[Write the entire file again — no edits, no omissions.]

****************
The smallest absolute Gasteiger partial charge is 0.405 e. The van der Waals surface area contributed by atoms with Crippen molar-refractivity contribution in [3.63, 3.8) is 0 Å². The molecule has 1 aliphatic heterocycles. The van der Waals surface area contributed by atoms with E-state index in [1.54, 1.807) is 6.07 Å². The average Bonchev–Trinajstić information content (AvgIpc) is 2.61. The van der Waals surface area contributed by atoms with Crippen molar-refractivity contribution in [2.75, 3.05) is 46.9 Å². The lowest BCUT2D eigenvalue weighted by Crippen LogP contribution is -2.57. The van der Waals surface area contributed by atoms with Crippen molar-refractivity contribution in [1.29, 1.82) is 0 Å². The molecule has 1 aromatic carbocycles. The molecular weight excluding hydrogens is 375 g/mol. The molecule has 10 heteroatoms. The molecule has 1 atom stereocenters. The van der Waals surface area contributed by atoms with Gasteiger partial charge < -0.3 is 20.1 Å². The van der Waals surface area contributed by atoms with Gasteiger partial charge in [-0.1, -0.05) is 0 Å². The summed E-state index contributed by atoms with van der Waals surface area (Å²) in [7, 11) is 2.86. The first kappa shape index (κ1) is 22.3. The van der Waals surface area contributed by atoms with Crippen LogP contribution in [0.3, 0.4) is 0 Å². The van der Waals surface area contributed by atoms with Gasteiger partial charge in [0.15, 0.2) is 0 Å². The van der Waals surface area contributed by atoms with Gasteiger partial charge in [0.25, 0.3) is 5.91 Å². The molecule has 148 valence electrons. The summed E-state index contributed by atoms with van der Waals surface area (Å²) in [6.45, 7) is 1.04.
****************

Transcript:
The smallest absolute Gasteiger partial charge is 0.405 e. The van der Waals surface area contributed by atoms with Crippen molar-refractivity contribution in [3.63, 3.8) is 0 Å². The molecule has 1 aliphatic heterocycles. The van der Waals surface area contributed by atoms with E-state index in [1.54, 1.807) is 6.07 Å². The average Bonchev–Trinajstić information content (AvgIpc) is 2.61. The van der Waals surface area contributed by atoms with Crippen molar-refractivity contribution in [2.75, 3.05) is 46.9 Å². The lowest BCUT2D eigenvalue weighted by Crippen LogP contribution is -2.57. The van der Waals surface area contributed by atoms with Crippen molar-refractivity contribution in [1.29, 1.82) is 0 Å². The molecule has 1 aromatic carbocycles. The molecular weight excluding hydrogens is 375 g/mol. The molecule has 10 heteroatoms. The molecule has 1 atom stereocenters. The van der Waals surface area contributed by atoms with Gasteiger partial charge < -0.3 is 20.1 Å². The van der Waals surface area contributed by atoms with Gasteiger partial charge in [-0.1, -0.05) is 0 Å². The summed E-state index contributed by atoms with van der Waals surface area (Å²) in [7, 11) is 2.86. The first kappa shape index (κ1) is 22.3. The van der Waals surface area contributed by atoms with Crippen LogP contribution in [0.3, 0.4) is 0 Å². The van der Waals surface area contributed by atoms with Gasteiger partial charge in [0.15, 0.2) is 0 Å². The van der Waals surface area contributed by atoms with Gasteiger partial charge in [0.25, 0.3) is 5.91 Å². The molecule has 148 valence electrons. The summed E-state index contributed by atoms with van der Waals surface area (Å²) in [6.45, 7) is 1.04.